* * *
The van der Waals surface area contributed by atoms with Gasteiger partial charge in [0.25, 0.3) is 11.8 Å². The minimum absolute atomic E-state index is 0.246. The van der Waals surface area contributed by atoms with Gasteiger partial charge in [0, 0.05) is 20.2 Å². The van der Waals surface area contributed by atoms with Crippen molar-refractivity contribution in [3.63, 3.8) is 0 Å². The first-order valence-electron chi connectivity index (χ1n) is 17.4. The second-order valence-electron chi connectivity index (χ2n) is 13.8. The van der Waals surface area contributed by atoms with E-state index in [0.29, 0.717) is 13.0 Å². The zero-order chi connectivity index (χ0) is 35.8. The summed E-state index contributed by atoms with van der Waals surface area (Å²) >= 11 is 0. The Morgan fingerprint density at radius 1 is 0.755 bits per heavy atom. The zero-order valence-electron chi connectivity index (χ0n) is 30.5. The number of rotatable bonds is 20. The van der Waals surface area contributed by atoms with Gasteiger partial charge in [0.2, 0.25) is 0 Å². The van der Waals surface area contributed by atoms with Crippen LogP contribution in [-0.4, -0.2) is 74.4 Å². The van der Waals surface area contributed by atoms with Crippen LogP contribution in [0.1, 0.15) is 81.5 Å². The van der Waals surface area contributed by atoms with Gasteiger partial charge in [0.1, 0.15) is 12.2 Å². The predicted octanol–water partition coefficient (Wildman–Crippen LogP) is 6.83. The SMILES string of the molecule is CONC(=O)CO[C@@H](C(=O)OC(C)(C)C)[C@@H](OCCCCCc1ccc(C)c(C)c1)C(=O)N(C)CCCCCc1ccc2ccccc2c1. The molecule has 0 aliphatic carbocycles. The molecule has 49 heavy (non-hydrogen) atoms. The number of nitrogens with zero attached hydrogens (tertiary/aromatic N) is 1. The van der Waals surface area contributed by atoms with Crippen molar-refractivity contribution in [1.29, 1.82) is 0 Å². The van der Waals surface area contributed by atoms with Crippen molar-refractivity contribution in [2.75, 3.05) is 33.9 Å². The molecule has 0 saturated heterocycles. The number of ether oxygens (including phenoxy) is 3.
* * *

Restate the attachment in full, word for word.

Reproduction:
The van der Waals surface area contributed by atoms with Gasteiger partial charge in [0.25, 0.3) is 11.8 Å². The minimum absolute atomic E-state index is 0.246. The van der Waals surface area contributed by atoms with Gasteiger partial charge in [0, 0.05) is 20.2 Å². The van der Waals surface area contributed by atoms with Crippen molar-refractivity contribution in [3.63, 3.8) is 0 Å². The first-order valence-electron chi connectivity index (χ1n) is 17.4. The second-order valence-electron chi connectivity index (χ2n) is 13.8. The van der Waals surface area contributed by atoms with E-state index in [0.29, 0.717) is 13.0 Å². The zero-order chi connectivity index (χ0) is 35.8. The summed E-state index contributed by atoms with van der Waals surface area (Å²) >= 11 is 0. The Morgan fingerprint density at radius 1 is 0.755 bits per heavy atom. The zero-order valence-electron chi connectivity index (χ0n) is 30.5. The number of rotatable bonds is 20. The van der Waals surface area contributed by atoms with Gasteiger partial charge in [0.2, 0.25) is 0 Å². The van der Waals surface area contributed by atoms with Crippen LogP contribution in [-0.4, -0.2) is 74.4 Å². The van der Waals surface area contributed by atoms with Crippen LogP contribution in [0.1, 0.15) is 81.5 Å². The van der Waals surface area contributed by atoms with Gasteiger partial charge in [0.1, 0.15) is 12.2 Å². The predicted octanol–water partition coefficient (Wildman–Crippen LogP) is 6.83. The SMILES string of the molecule is CONC(=O)CO[C@@H](C(=O)OC(C)(C)C)[C@@H](OCCCCCc1ccc(C)c(C)c1)C(=O)N(C)CCCCCc1ccc2ccccc2c1. The molecule has 0 aliphatic carbocycles. The molecule has 49 heavy (non-hydrogen) atoms. The number of nitrogens with zero attached hydrogens (tertiary/aromatic N) is 1. The van der Waals surface area contributed by atoms with Crippen molar-refractivity contribution in [1.29, 1.82) is 0 Å². The van der Waals surface area contributed by atoms with Crippen molar-refractivity contribution in [2.75, 3.05) is 33.9 Å². The molecule has 0 saturated heterocycles. The number of ether oxygens (including phenoxy) is 3.